A fight is brewing in Washington – or, at the least, it ought to be brewing – over whether to put limits on the size of financial entities in order that none becomes “too big to fail” in a future financial crisis.
Some background: The big banks that got federal bailouts, as well as their supporters in the administration and on the Hill, repeatedly say much of the cost of the giant taxpayer-funded bailout has already been repaid to the federal government by the banks that were bailed out. Hence, the actual cost of the bailout, they argue, is a small fraction of the $700 billion Congress appropriated.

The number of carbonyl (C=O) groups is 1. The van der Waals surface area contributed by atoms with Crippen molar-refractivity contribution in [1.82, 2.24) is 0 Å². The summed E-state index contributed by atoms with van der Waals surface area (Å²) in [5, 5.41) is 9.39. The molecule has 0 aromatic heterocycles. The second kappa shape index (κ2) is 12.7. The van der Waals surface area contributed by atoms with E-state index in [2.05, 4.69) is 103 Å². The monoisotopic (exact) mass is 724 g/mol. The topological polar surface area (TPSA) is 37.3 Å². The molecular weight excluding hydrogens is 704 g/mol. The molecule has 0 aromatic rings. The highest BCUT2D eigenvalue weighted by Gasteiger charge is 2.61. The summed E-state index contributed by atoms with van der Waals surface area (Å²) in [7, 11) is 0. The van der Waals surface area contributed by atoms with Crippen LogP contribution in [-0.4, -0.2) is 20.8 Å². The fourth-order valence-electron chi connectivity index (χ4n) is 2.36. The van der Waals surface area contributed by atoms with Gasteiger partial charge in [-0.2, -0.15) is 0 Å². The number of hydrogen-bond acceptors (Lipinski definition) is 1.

True, but the apologists for the bailout leave out one gargantuan cost — the damage to the economy, which we’re still living with (witness the latest unemployment figures). Leave it to the Brits to calculate this. Andrew Haldane, Bank of England’s Financial Stability Director, figures the financial crisis brought on by irresponsible bankers and regulators has cost the world economy about $4 trillion so far.
So while the bailout itself is gradually being repaid (don’t hold your breath until AIG and GM repay, by the way), the cost of the failures that made the bailout necessary totals vast multiples of that.
More after the jump.
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